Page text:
Melville’s “Bartleby the Scrivener” is subtitled a “Story of Wall St.,” yet there is almost nothing in it of the bustle of city life, and entirely nothing in it of the hustle of the trading floor. The story’s walls block out the streets, serving on the one hand as a container for a colorful assortment of human Xerox machines, on the other as a blank projection screen for the reveries of a man who seems to quietly rebel against the very concept of imitation. Can we continue to live and work, if we strongly prefer to do nothing that is derivative? What happens to our aspirations, if we come to fully appreciate the gravity of fate? Could we continue to tell our own stories, if we were liberated from all idiosyncrasies of character? Wes & Erin analyze.
The story begins and ends with two variations on the meaning of the title. On the one hand, to give another turn of the screw is to ratchet up the horror of a good ghost story, in this case by involving children in it. On the other, it’s to treat the cause of that horror as if it were just another of life’s many obstacles, to be overcome both by screwing one’s courage to the sticking place, and by suppressing awareness of what is revoltingly unnatural in it. Whose screw turns out to be looser—the audience that enjoys such stories (and sometimes believes them), or the teller who manufactures them? Wes & Erin analyze Henry James’s “The Turn of the Screw.”
Gone with the Wind— adjusted for inflation, the highest-grossing film in American history— has undergone several critical reappraisals in the 82 years since its production and release. Certainly the film romanticizes the Antebellum South and the Confederacy while glossing over the evils of slavery and stereotyping many of its black characters. Yet it may also provide a sharp critique or even satirization of its white characters— the ambivalent, arrogant, and deluded plantation owners who fail to acknowledge that their so-called “fairy-tale kingdoms” are built on the backs of slaves. What can we make of Rhett Butler’s characterization of the Confederate “Cause” as the “Cause of Living in the Past”? And why does even the modern, adaptable Scarlett O’Hara remain in thrall to a childhood dream that, like the “gallantry” of the Old South, was nothing more than a fantasy? Wes & Erin anazlye.
In the transition from stage to screen, “A Streetcar Named Desire” retained its long-running Broadway cast with a single exception: the role of Blanche Dubois, which passed from Jessica Tandy to Vivien Leigh. Like Blanche, Leigh was the odd woman out. A symbol of the glories of the studio system, married to the symbol of English stage acting, her classical training ran contrary to that of her Method-trained co-stars. Thus to the clash of wills between Blanche and Stanley Kowalski was added a clash of acting styles— and the struggle between the death of Old Hollywood and the birth of Brando and the New. Which principle— Blanche’s fantasy or Stanley’s realism— makes for superior art? Can the conflict between magic and truth ever be resolved? And is all realism a form of cruelty? Wes & Erin discuss Tennessee Williams’s “A Streetcar Named Desire.”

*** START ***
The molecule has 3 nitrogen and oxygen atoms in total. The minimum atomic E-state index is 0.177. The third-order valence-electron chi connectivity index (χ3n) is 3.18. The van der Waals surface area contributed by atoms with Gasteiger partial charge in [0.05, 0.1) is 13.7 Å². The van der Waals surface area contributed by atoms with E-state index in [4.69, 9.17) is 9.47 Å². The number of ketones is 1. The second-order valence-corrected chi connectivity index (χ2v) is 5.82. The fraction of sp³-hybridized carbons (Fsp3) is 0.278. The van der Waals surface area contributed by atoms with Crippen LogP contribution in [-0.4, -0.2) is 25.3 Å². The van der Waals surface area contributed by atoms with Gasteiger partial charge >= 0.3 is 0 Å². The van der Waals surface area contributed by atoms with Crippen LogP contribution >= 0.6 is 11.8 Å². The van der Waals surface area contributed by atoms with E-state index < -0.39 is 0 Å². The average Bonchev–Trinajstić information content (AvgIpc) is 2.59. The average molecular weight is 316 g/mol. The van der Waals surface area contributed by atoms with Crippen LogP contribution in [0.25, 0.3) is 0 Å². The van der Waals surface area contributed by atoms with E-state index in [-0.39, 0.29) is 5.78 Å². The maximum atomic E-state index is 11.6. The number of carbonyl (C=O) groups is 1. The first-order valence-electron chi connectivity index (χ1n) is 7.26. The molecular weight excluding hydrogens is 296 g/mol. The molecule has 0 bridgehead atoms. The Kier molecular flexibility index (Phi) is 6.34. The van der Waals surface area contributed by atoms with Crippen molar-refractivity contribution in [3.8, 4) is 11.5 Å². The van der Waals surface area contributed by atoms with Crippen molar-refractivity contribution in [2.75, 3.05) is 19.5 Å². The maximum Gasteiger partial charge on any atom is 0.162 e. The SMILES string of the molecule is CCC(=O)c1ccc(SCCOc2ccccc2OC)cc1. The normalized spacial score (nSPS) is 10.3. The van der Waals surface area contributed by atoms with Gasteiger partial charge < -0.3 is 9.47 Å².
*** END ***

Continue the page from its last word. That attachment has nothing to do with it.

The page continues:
The Wizard of Oz is supposed by the land’s inhabitants to be its most powerful magician. But far from having any actual power, he is not even native to the place in which real magic is in plentiful supply. Oddly, this supernatural world seems to be secretly governed by mundane sleight of hand, and growing up, for Dorothy, involves uncovering the flimsy basis of adult authority. Which magic is more potent: the childish imagination, or the symbolic power of grown-ups to educate it? Wes & Erin analyze the 1939 film, “The Wizard of Oz.”
Wes & Erin continue their analysis of T. S. Eliot’s “The Love Song of J. Alfred Prufrock.” In Part 1, they covered roughly the first third of the poem. In Part 2, they begin with a discussion of Prufrock’s coffee spoons, and then continue on to: his allusions to John the Baptist, Lazarus, and Hamlet; the disjointed portrait of his probable love interest; and the twinning of aging and fantasy in the final stanzas.